Happy Birthday Coco Chanel!!!

Chanel: The Early Years

from Scandalous Women by Elizabeth Kerri Mahon

Today marks the birthday of one of the most influential women in the history of the fashion industry, Gabrielle ‘Coco’ Chanel. Her clothes are iconic, the interlocking C’s, spectator pumps, knit suits, the little quilted black bag, the perfume Chanel No. 5. Chanel is probably one of the most knocked off designers on the planet; just take a visit down to Canal Street in New York where you can buy an imitation Chanel bag for a song. Her name came to mean female emancipation and feminine allure. She was the only fashion designer to be named on TIME Magazine’s 100 most influential people of the 20th century. Before her death she was even the subject of a Broadway musical, Coco starring Katherine Hepburn as Chanel.

Chanel was not the first woman designer to break into the male dominated world of fashion in Paris, Madeleine Vionnet and Jeanne Lanvin were already designing by the time Chanel opened her first milliner’s shop. The first major fashion house was created by an Englishmen Charles Worth. He was soon joined by Jacques Doucet and finally Paul Poiret, the man who released women from the straightjacket of the corset early in the 20th century. But Chanel was the first designer to use ordinary fabrics such as jersey, and flannel that were normally associated with the working classes in her designs, and the first to use design element usually found in men’s clothing such as open collared shirts, and men’s ties.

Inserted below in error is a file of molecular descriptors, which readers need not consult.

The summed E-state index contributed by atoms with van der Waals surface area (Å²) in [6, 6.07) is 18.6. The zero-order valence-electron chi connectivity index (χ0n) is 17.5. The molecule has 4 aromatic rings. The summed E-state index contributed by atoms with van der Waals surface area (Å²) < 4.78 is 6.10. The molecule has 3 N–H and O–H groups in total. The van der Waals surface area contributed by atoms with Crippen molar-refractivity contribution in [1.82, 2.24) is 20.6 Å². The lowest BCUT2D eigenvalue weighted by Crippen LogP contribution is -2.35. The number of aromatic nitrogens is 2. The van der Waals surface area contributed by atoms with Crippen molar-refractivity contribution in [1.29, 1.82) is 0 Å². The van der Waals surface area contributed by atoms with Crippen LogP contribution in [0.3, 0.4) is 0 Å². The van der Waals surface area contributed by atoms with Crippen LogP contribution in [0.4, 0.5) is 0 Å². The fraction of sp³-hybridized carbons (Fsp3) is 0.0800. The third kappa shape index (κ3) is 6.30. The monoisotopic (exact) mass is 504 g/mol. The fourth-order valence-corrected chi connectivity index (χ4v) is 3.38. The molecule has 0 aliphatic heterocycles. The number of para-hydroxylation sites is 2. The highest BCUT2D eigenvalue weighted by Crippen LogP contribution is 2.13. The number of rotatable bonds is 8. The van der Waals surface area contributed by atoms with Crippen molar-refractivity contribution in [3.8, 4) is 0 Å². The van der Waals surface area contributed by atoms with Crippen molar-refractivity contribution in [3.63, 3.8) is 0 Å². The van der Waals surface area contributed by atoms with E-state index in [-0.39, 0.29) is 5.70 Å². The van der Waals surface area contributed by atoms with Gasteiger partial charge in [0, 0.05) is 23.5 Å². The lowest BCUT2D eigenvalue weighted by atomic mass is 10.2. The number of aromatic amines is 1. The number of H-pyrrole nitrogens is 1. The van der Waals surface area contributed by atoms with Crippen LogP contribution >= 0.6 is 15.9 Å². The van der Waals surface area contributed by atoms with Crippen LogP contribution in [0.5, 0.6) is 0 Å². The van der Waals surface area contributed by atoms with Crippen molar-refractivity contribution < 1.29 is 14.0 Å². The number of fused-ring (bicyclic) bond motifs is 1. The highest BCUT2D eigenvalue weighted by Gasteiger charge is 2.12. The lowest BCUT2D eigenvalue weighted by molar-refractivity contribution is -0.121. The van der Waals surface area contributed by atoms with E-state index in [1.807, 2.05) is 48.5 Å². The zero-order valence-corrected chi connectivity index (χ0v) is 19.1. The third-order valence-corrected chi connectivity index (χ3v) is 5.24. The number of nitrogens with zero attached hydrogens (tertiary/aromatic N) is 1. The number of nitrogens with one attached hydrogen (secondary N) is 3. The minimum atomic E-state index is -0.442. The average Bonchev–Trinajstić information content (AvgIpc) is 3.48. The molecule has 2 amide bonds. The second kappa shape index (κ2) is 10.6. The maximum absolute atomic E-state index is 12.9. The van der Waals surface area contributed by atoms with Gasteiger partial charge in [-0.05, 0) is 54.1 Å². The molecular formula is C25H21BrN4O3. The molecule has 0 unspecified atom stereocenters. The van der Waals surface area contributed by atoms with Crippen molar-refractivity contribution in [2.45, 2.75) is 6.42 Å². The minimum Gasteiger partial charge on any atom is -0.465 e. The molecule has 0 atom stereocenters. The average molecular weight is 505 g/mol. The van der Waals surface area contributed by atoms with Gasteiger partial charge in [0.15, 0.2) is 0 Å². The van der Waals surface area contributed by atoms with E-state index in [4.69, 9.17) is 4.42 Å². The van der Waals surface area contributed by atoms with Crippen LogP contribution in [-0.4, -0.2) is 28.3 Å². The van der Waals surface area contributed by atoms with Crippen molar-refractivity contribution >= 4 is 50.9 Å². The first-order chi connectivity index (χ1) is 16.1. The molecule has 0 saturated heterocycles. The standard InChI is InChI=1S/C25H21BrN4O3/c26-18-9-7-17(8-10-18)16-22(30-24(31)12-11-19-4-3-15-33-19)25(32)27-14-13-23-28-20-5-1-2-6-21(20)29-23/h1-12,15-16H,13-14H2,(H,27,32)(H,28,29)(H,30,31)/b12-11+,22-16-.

Like many Scandalous Women, Chanel was a master of reinvention. Along the way, she disavowed anyone who knew the true story of her early life. Chanel was born on August 19, 1884 in a hospice to Albert Chanel, an itinerant peddler and Jeanne Devolle. Her parents were not married, making her illegitimate, a fact that she kept hidden out of embarrassment. She was named Gabrielle Bonheur after the nun who took care of her mother. When she was 11, her mother died suddenly and her father disappeared from her life for good. None of Chanel’s relatives were interested in taking in five children, so they were quickly separated; Chanel and her sisters were sent to an orphanage run by nuns in Aubazine, while her two brothers were sent to a work farm. Chanel would later claim that she had been raised by maiden aunts who were cruel to her. Chanel and her sisters lived at the convent for six years, during which Chanel learned how to sew, but it was her Aunt Louise who Chanel spent time with during school holidays who taught her how to sew with imagination.. (more…)

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Published in: on August 20, 2009 at 12:31 pm  Leave a Comment  
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